Am I A Problem?

Written by Molly Herd.

(Content Warning: Mentioned Homophobia)

Am I not your niece anymore?

It was as if in the span of two short seconds I had suddenly been possessed by some ungodly, vile, dyke demon. And it was such an awkward moment. Let me fill you in …

So, it was my Dad’s 62nd birthday BBQ.

Uncle Phil was shorter than the average male, with deep brown eyes and caramel brown hair. Sometimes I wondered whether we were really related, partly because of my blonde hair and blue eyes, partly because of our drastic differences. Ryan was a carbon copy of Phil, and Megan, with her hazel eyes and round face, looked more like her mother, who was no longer in the picture. We were having a normal, average family get-together. Nothing enjoyable in my eyes.

My Mum asked the group, ‘Do you guys watch Gogglebox?’

Megan beamed with excitement over the mention of the reality TV show.

‘Yes! I love that show!’

Okay, so good feedback already. I myself enjoyed the show, which was about other Australian families watching TV shows and giving their opinions on them. Our family had grown fond of the gay couple in the show who Mum had actually chatted to and taken photos with at an event for a historic house.

Then my Uncle voiced his opinion on the show. This is where it became awkward.

‘Nah, I won’t watch it. I can’t stand those fags’.

Yes, it did go quite silent at that moment, as you might expect. My family weren’t necessarily homophobic, but they weren’t in a hurry to protest the statement.

Megan said, ‘Dad, you can’t say fags, they’re part of the LGBT community.’

It was Phil’s turn again.

‘I don’t care, they’re still fags. It’s not right.’

Horrible, right? I thought so. I was an Allen’s mixed bag of emotions. I was angry, upset, and mostly embarrassed that I couldn’t hide the expression on my face, which was all of these things.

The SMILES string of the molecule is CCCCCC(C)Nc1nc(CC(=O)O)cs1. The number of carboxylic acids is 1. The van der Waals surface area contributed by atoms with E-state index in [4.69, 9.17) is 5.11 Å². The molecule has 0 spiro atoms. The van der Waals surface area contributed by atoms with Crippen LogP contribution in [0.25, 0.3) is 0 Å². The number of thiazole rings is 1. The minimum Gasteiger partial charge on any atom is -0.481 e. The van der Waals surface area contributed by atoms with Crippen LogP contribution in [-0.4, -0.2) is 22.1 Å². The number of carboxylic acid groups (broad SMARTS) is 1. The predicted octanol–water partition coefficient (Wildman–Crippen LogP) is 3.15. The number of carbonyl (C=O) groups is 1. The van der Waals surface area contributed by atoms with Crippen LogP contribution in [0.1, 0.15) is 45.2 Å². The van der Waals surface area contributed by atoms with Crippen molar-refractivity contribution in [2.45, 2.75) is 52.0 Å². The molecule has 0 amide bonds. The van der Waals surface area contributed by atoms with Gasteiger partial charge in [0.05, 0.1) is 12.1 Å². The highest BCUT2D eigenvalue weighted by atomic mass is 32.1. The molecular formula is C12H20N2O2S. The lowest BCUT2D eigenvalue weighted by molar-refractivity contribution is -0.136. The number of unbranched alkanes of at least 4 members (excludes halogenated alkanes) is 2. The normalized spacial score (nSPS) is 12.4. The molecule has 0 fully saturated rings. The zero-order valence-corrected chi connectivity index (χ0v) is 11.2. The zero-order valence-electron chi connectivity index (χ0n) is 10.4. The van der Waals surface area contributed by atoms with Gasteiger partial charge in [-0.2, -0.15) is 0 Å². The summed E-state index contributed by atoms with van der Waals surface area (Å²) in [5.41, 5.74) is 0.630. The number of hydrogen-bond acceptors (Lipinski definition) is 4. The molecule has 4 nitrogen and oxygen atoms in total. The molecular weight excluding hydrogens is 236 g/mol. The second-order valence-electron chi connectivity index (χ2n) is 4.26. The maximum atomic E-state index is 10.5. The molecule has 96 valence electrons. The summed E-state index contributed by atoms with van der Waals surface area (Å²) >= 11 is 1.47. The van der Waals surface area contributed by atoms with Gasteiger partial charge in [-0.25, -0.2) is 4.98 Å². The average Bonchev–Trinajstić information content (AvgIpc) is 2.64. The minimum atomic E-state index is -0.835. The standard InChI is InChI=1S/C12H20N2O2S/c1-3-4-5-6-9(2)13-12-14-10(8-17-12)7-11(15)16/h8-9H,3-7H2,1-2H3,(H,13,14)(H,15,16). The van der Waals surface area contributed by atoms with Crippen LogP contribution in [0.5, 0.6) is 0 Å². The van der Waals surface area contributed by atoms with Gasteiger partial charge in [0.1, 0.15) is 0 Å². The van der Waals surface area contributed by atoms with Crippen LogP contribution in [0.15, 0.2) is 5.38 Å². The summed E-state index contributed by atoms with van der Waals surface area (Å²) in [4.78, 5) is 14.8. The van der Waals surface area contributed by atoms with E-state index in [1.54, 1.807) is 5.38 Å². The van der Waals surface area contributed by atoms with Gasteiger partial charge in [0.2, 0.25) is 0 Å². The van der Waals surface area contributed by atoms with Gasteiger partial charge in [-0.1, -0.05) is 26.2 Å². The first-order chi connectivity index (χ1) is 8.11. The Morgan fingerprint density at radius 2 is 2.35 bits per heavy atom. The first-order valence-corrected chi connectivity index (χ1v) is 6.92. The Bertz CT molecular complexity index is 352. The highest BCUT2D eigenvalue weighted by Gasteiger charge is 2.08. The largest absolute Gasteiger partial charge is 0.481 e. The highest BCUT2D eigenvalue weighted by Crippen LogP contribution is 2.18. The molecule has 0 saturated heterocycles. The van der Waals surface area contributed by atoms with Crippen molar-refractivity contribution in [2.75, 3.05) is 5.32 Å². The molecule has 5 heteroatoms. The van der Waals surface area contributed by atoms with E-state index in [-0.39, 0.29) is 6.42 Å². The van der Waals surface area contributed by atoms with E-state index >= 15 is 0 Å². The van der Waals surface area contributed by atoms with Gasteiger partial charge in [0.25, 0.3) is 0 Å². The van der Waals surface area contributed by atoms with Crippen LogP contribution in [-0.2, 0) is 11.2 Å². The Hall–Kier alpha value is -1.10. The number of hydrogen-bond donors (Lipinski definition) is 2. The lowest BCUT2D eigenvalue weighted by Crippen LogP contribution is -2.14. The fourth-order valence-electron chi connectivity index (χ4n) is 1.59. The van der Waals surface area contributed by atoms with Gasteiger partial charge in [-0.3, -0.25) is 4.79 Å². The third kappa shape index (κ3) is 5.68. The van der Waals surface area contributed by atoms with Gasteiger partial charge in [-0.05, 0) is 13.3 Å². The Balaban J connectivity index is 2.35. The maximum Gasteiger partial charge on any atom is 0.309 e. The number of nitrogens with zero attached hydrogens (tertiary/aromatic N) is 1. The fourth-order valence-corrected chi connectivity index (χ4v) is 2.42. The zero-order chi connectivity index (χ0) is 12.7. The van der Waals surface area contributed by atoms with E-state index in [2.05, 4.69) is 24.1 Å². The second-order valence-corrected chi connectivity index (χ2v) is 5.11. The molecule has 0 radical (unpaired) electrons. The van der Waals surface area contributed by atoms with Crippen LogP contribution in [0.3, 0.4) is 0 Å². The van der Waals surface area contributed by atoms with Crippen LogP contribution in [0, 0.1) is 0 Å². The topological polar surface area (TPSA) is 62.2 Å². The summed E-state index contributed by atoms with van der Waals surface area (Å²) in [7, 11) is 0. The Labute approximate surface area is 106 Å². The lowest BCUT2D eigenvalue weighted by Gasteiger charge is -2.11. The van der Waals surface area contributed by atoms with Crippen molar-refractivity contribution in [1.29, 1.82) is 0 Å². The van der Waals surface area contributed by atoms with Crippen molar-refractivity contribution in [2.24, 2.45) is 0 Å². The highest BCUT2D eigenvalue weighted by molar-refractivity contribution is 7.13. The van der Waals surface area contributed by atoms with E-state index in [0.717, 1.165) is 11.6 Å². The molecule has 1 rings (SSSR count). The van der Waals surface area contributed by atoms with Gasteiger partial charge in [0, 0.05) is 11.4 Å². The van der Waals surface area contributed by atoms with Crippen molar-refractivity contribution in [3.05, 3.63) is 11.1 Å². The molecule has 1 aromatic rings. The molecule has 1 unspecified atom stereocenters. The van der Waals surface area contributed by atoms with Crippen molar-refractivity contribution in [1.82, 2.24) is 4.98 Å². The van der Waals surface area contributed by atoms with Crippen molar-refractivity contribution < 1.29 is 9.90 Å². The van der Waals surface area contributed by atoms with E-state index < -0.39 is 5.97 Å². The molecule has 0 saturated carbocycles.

‘What’s that look for? Are you one of them?’

I felt myself go red at my Uncle’s interrogation. I wasn’t sure if I should cry or walk away.

You see, for years before this moment I had been struggling with my sexuality. A lot of talks with myself left me unsure, and mostly scared. I would say I’m still having these feelings now, as I move into adulthood. I thought I could label myself bi-sexual, but then I fell hard for someone who was neither. This threw me completely, and I felt weird giving myself a label, so I tried to stop thinking about it.

‘Would it be a problem if I was?’ I asked him.

My extended family looked at me with surprise. My immediate family minded their business, tending to the BBQ, looking at their empty plates. I know they’ve known for a while now. And I’ve hinted and said things that prove their suspicions. I think I’m avoiding a ‘coming-out’ scenario, as I’m still not sure if I should label myself anything without being completely sure that’s what I am.

‘No, of course it’s not a problem.’

The way he didn’t look at me… of course it was a problem. I felt like a problem, just for uttering a sentence in defence of myself, and my many LGBTQI+ friends.

I wonder what he thinks when my name is mentioned now? It’s been months since that ordeal and I haven’t heard a word from him. Does he think about it at all? Has my gay agenda perverted his rights as a straight man? He probably thinks it’s a phase.


Molly Herd’s work appears in the Retro, Colour, Order, and Skeptic editions of WORDLY Magazine.

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